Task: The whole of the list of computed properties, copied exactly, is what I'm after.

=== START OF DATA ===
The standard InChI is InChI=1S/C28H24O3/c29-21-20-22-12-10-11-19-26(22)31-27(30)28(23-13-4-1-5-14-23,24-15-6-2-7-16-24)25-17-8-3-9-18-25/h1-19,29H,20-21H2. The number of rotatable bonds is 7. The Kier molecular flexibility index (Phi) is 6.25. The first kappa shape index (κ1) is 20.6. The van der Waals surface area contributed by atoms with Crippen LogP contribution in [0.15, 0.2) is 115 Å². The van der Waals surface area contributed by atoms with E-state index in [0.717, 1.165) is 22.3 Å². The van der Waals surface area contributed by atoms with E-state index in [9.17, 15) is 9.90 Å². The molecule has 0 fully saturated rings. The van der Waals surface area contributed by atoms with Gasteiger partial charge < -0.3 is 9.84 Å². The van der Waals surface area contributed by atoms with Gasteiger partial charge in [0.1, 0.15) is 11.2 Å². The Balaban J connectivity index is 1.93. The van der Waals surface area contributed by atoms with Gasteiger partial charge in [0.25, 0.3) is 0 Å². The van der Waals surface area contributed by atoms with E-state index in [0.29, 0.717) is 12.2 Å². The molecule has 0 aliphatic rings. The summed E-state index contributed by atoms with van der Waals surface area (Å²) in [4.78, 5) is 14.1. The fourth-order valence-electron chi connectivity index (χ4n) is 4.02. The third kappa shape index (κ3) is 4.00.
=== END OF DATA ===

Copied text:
The standard InChI is InChI=1S/C28H24O3/c29-21-20-22-12-10-11-19-26(22)31-27(30)28(23-13-4-1-5-14-23,24-15-6-2-7-16-24)25-17-8-3-9-18-25/h1-19,29H,20-21H2. The number of rotatable bonds is 7. The Kier molecular flexibility index (Phi) is 6.25. The first kappa shape index (κ1) is 20.6. The van der Waals surface area contributed by atoms with Crippen LogP contribution in [0.15, 0.2) is 115 Å². The van der Waals surface area contributed by atoms with E-state index in [0.717, 1.165) is 22.3 Å². The van der Waals surface area contributed by atoms with E-state index in [9.17, 15) is 9.90 Å². The molecule has 0 fully saturated rings. The van der Waals surface area contributed by atoms with Gasteiger partial charge < -0.3 is 9.84 Å². The van der Waals surface area contributed by atoms with Gasteiger partial charge in [0.1, 0.15) is 11.2 Å². The Balaban J connectivity index is 1.93. The van der Waals surface area contributed by atoms with Gasteiger partial charge in [0.25, 0.3) is 0 Å². The van der Waals surface area contributed by atoms with E-state index in [0.29, 0.717) is 12.2 Å². The molecule has 0 aliphatic rings. The summed E-state index contributed by atoms with van der Waals surface area (Å²) in [4.78, 5) is 14.1. The fourth-order valence-electron chi connectivity index (χ4n) is 4.02. The third kappa shape index (κ3) is 4.00.